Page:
Mouth and teeth problems after radiotherapy

Cancer treatment can affect oral tissues and oral complications from radiation to the head and neck can compromise patients’ health and quality of life. This is the reason why patients diagnosed with cancer should take care of their mouth and teeth before, during and after cancer treatment. In this article we will focus on radiation side effects on patients’ oral health.
Patients with cancer who are recommended radiotherapy will experience some oral complications. These complications have various forms and degrees, depending on the individual and the cancer treatment. Some problems go away after treatment but others last a long time.

Does head and neck radiation affect the mouth?

Both head and neck radiation are used to kill cancer cells. But this process can also harm normal cells, including cells in the mouth. Side effects include problems with your teeth and gums, glands that make saliva and jaw bones. The side effects can hurt and make it hard to eat, talk and swallow. During radiotherapy you are more likely to get an infection, which can be very dangerous.

What are the oral problems caused by neck and head radiation?

Patients with radiotherapy may experience:

  • Dry mouth (xerostomia). Xerostomia is dryness of the mouth due to reduced or absent salivary flow. It increases the risk of infection and compromises speaking, chewing and swallowing. Persistent dry mouth increases the risk for tooth decay.
  • Mouth sores (little cuts in your mouth).  This is called oral mucositis. The soreness usually lasts only while you are having the radiation treatment.
  • Radiation caries. Tooth decay may begin within 3 months of completing radiation treatment if changes in either the quality or quantity of saliva persist.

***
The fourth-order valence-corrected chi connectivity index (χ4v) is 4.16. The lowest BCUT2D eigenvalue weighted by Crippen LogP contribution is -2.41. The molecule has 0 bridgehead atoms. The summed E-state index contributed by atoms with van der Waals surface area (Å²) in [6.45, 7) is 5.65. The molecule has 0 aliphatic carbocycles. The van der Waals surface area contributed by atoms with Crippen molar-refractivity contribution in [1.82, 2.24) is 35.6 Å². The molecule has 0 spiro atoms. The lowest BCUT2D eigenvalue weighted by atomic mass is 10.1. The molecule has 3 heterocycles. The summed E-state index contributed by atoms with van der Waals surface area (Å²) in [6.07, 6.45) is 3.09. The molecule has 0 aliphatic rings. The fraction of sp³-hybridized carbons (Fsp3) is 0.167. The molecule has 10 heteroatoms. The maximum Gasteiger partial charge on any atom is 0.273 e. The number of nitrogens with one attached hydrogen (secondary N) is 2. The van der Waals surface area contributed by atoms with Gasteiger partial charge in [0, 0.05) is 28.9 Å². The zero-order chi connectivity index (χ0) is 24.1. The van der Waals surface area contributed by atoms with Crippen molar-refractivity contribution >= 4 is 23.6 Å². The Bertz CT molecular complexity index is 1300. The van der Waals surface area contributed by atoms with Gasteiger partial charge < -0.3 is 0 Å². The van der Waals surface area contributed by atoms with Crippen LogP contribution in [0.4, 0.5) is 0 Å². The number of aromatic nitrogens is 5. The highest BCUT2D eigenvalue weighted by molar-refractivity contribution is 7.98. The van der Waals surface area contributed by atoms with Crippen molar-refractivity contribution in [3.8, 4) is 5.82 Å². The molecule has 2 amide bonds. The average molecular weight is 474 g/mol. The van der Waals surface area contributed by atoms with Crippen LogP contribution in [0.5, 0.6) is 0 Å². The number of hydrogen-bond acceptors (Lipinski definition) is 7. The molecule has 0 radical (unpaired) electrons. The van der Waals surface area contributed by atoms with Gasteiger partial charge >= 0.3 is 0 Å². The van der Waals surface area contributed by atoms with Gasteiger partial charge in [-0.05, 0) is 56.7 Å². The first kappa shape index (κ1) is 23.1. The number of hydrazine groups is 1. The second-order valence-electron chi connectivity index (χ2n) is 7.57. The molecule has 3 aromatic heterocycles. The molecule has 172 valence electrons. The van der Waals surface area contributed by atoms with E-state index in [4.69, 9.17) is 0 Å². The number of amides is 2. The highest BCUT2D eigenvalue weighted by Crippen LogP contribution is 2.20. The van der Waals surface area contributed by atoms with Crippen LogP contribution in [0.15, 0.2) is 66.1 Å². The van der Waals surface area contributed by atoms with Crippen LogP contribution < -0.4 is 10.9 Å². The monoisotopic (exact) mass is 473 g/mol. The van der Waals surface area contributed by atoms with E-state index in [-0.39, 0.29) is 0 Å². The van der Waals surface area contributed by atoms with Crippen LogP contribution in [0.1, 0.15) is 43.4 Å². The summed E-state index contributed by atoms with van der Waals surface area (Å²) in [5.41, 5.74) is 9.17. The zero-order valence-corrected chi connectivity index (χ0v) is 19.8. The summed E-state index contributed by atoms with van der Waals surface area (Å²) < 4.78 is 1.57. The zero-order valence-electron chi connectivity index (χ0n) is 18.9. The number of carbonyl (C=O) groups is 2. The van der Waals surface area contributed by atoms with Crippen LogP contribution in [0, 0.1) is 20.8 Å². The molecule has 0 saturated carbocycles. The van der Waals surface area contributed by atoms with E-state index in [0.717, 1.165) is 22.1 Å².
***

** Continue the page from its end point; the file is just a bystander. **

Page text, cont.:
• Loss of taste.
  • Changes in tastes perception of food, ranging from unpleasant (such as metallic taste when you eat meat) or tasteless.
  • Infections of your tongue, gums or teeth.
  • Tissue fibrosis. This means loss of elasticity of masticatory muscles that restricts normal ability to open the mouth.

Should I visit my dentist if I am recommended radiation treatment?

The answer is certainly “yes”. You should visit your dentist at least 2 weeks before starting your radiation therapy. Your dentist will examine your teeth and mouth and do any needed dental work to make sure your mouth is as healthy as possible. If you cannot go to the dentist before the treatment stars, schedule a visit soon after the treatment begins.
Also check your mouth every day to notice if you observe mouth sores or infection.

Some tips if you experience a severely dry mouth:

  • Sip water often during the day to keep your mouth moist;
  • Chew sugar-free gum in order to make your salivary glands produce more saliva;
  • Ask your doctor to prescribe  medicines that stimulate saliva;
  • Use a saliva substitute to help moisten your mouth.

Do not forget to avoid:

  • Foods that are hot, spicy, or high in acid, which can irritate your mouth.
  • Sugary foods, like candies or soda, that cause tooth decay.
  • All tobacco products, such as cigarettes, cigars, pipes and chewing tobacco.
  • Alcoholic drinks.

What to do in order to have a good oral health during radiation therapy:

  • Brush your teeth twice a day, two minutes every time. Brush your gums and tongue after each meal and before bedtime.
  • Use a soft toothbrush.
  • Gentle floss your teeth every day.
  • If you have dentures, make sure they fit well. You might find it more comfortable to take them out for some periods during the day. Keep your dentures clean by brushing them each day.

As a conclusion, radiation therapy has a lot of side effects on your overall and oral health. This is why your dentist should talk to your radiotherapy doctor before giving you any dental treatment.  If you are a cancer patient who had radiotherapy, call us to make an appointment. 610.647.7611 is our phone number. Dr. Arhiri is here to answer your questions and to do you an examination.

References:

http://www.cancerresearchuk.org/about-cancer/cancers-in-general/treatment/radiotherapy/side-effects/head/head-and-neck-radiotherapy-side-effects-mouth-and-teeth
https://www.nidcr.nih.gov/oralhealth/Topics/CancerTreatment/OralComplicationsCancerOral.htm
https://www.nidcr.nih.gov/oralhealth/Topics/CancerTreatment/HeadNeckRadiation.htm
https://www.cancer.gov/publications/patient-education/radiationttherapy.pdf